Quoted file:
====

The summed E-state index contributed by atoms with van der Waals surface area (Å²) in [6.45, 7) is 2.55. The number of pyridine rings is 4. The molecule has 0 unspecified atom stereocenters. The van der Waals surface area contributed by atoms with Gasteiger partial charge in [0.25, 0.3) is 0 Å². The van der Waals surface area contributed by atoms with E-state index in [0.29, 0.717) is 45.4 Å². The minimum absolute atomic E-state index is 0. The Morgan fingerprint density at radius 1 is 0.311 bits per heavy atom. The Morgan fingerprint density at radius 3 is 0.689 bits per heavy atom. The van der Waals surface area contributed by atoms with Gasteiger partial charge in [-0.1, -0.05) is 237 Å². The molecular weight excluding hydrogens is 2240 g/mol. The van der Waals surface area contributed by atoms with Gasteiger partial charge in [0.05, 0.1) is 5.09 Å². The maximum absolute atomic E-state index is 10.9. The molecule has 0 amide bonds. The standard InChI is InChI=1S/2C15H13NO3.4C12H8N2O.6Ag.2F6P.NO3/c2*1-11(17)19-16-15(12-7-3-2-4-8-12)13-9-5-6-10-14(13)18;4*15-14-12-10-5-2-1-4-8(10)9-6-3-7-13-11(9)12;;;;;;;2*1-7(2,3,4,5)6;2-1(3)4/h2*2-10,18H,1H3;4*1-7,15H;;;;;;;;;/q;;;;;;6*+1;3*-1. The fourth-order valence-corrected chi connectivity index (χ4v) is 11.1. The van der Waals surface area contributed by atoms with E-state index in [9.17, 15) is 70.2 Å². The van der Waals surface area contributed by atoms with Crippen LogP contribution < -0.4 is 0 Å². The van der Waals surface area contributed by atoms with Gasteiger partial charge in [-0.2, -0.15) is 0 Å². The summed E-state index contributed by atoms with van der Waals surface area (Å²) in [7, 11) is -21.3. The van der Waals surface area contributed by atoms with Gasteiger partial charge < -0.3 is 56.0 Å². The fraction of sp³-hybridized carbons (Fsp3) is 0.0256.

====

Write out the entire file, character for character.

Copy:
The summed E-state index contributed by atoms with van der Waals surface area (Å²) in [6.45, 7) is 2.55. The number of pyridine rings is 4. The molecule has 0 unspecified atom stereocenters. The van der Waals surface area contributed by atoms with Gasteiger partial charge in [0.25, 0.3) is 0 Å². The van der Waals surface area contributed by atoms with E-state index in [0.29, 0.717) is 45.4 Å². The minimum absolute atomic E-state index is 0. The Morgan fingerprint density at radius 1 is 0.311 bits per heavy atom. The Morgan fingerprint density at radius 3 is 0.689 bits per heavy atom. The van der Waals surface area contributed by atoms with Gasteiger partial charge in [-0.1, -0.05) is 237 Å². The molecular weight excluding hydrogens is 2240 g/mol. The van der Waals surface area contributed by atoms with Gasteiger partial charge in [0.05, 0.1) is 5.09 Å². The maximum absolute atomic E-state index is 10.9. The molecule has 0 amide bonds. The standard InChI is InChI=1S/2C15H13NO3.4C12H8N2O.6Ag.2F6P.NO3/c2*1-11(17)19-16-15(12-7-3-2-4-8-12)13-9-5-6-10-14(13)18;4*15-14-12-10-5-2-1-4-8(10)9-6-3-7-13-11(9)12;;;;;;;2*1-7(2,3,4,5)6;2-1(3)4/h2*2-10,18H,1H3;4*1-7,15H;;;;;;;;;/q;;;;;;6*+1;3*-1. The fourth-order valence-corrected chi connectivity index (χ4v) is 11.1. The van der Waals surface area contributed by atoms with E-state index in [9.17, 15) is 70.2 Å². The van der Waals surface area contributed by atoms with Crippen LogP contribution < -0.4 is 0 Å². The van der Waals surface area contributed by atoms with Gasteiger partial charge in [-0.2, -0.15) is 0 Å². The summed E-state index contributed by atoms with van der Waals surface area (Å²) in [7, 11) is -21.3. The van der Waals surface area contributed by atoms with Gasteiger partial charge < -0.3 is 56.0 Å². The fraction of sp³-hybridized carbons (Fsp3) is 0.0256.